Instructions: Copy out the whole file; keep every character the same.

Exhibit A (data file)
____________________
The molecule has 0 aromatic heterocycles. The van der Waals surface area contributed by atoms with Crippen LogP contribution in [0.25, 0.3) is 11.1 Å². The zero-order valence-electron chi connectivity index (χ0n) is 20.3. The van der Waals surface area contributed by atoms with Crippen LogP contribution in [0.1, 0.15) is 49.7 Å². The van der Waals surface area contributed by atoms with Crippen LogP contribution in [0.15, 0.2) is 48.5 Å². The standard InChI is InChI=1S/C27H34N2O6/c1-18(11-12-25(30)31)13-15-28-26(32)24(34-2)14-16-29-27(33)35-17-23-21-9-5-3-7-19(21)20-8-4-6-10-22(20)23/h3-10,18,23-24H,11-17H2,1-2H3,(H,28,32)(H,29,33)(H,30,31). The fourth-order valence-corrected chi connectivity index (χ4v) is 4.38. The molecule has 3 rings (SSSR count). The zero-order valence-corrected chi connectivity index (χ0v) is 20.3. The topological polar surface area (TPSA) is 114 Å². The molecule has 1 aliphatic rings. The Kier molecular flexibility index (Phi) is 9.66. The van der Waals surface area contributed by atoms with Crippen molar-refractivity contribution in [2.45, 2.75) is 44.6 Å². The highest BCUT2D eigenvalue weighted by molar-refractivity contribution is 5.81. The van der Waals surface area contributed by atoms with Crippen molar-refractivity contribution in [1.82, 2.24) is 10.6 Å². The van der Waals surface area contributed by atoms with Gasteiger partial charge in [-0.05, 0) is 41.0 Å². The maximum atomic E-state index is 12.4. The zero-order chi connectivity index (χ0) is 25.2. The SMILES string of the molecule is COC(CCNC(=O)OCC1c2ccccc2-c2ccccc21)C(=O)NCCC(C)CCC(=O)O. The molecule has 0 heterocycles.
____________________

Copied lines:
The molecule has 0 aromatic heterocycles. The van der Waals surface area contributed by atoms with Crippen LogP contribution in [0.25, 0.3) is 11.1 Å². The zero-order valence-electron chi connectivity index (χ0n) is 20.3. The van der Waals surface area contributed by atoms with Crippen LogP contribution in [0.1, 0.15) is 49.7 Å². The van der Waals surface area contributed by atoms with Crippen LogP contribution in [0.15, 0.2) is 48.5 Å². The standard InChI is InChI=1S/C27H34N2O6/c1-18(11-12-25(30)31)13-15-28-26(32)24(34-2)14-16-29-27(33)35-17-23-21-9-5-3-7-19(21)20-8-4-6-10-22(20)23/h3-10,18,23-24H,11-17H2,1-2H3,(H,28,32)(H,29,33)(H,30,31). The fourth-order valence-corrected chi connectivity index (χ4v) is 4.38. The molecule has 3 rings (SSSR count). The zero-order valence-corrected chi connectivity index (χ0v) is 20.3. The topological polar surface area (TPSA) is 114 Å². The molecule has 1 aliphatic rings. The Kier molecular flexibility index (Phi) is 9.66. The van der Waals surface area contributed by atoms with Crippen molar-refractivity contribution in [2.45, 2.75) is 44.6 Å². The highest BCUT2D eigenvalue weighted by molar-refractivity contribution is 5.81. The van der Waals surface area contributed by atoms with Crippen molar-refractivity contribution in [1.82, 2.24) is 10.6 Å². The van der Waals surface area contributed by atoms with Gasteiger partial charge in [-0.05, 0) is 41.0 Å². The maximum atomic E-state index is 12.4. The zero-order chi connectivity index (χ0) is 25.2. The SMILES string of the molecule is COC(CCNC(=O)OCC1c2ccccc2-c2ccccc21)C(=O)NCCC(C)CCC(=O)O. The molecule has 0 heterocycles.